Many would agree that to achieve freedom from judgement of others is a worthy goal. My song Preacher is about the struggle a person-of-faith likely faces in this endeavor. But regardless one is a person-of-faith or not, I believe the path to freedom from judgement of others has a similar set of obstacles.
At the heart of the challenge always lies conviction there exist ‘truth-absolutes’ of good/bad, higher/lower, worthy/unworthy, should/shouldn’t … in terms of individual attitude and action. But such conviction inevitably sets one up to fail, … because in practice one cannot avoid awareness of attitudes/actions that do not tally with the truth-absolutes – and as a consequence form some sort of ‘non-endorsement’ attitude toward the perpetrators. Regardless one is dismissive of; feels sorry for; feels compassion for; sees as fallen soul; considers demonic/evil; or perhaps simply misguided; or just of poor taste, … these are all judgements.
OK … let us try to tolerate those who do not conform with our truth-absolutes … let us live in a tolerant society. But being tolerant is not the same as being non-judgemental. We are just not saying it out loud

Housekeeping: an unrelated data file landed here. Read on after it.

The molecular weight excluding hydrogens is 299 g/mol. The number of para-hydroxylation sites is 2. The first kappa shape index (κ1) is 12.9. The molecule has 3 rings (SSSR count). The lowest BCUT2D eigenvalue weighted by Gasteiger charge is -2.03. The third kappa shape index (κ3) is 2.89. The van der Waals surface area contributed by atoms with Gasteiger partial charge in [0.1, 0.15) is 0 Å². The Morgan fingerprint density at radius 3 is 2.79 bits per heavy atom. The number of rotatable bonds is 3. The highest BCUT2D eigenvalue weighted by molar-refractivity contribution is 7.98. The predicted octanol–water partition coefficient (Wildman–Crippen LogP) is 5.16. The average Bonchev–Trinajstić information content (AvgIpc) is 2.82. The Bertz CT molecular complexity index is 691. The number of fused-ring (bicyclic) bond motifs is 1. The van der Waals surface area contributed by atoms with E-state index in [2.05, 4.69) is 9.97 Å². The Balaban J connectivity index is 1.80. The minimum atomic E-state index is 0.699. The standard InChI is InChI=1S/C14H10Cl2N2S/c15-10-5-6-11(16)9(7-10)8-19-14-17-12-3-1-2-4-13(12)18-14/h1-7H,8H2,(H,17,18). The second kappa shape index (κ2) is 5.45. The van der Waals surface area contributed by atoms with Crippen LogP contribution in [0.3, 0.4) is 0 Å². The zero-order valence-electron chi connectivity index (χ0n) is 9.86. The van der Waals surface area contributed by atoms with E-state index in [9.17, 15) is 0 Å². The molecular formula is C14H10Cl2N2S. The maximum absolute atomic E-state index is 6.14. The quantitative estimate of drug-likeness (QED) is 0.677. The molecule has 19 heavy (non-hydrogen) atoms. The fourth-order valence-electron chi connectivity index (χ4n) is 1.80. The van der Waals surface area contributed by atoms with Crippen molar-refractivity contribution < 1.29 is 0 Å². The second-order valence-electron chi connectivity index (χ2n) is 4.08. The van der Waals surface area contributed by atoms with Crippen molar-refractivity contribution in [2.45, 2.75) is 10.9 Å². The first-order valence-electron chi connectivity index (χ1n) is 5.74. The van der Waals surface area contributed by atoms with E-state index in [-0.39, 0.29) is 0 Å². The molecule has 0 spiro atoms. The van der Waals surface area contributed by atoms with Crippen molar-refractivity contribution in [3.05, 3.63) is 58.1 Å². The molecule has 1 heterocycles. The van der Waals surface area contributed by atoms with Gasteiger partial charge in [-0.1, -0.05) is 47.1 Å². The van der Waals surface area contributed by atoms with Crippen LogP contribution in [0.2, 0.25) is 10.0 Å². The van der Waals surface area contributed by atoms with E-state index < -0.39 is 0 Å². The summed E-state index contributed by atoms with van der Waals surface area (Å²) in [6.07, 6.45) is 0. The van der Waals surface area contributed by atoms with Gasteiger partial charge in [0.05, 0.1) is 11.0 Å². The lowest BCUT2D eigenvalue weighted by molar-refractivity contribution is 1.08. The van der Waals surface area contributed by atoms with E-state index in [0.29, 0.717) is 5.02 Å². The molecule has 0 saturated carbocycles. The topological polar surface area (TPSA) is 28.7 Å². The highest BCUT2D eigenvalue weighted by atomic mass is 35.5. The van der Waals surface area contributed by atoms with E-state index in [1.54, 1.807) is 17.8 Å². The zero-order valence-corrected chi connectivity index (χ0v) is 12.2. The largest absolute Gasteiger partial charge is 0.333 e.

M. Scott Peck promotes a ‘Share our similarities, celebrate our differences’ approach in his book The Road Less Travelled … perhaps this is the road we need to take if we are going to progress toward non-judgementalism? To somehow find a way to celebrate all individual expressions … even when they do not at all tally with our own beliefs and values? But how can we do that and at the same time maintain our truth-absolutes conviction?
Is the only way forward to reconsider our convictions? Is that too high a price to pay?
I propose an approach along the lines of Scottpecksian ‘celebrate our differences’. For a person-of-faith this will generally require a degree of re-examination of convictions about who we are, and what we are about … that might go something like this:
If we all come from God, and as such are all divine, then whatever we apply ourselves to is a type of divine expression. And as such, perfect in it’s own way. No matter how small and insignificant we may be, we are nevertheless unique and therefore all contribute to the completeness of God’s overall divine expression – which includes not just the light stuff, but also the dark (I know, this is a difficult idea). By thinking in this way I can now celebrate everyone’s perfection, and become free from judgement. At the same time my personal faith is preserved.
… or something completely different of course 🙂
For me the path to freedom form judgement of others is very much a work in progress. Time to get out of my armchair!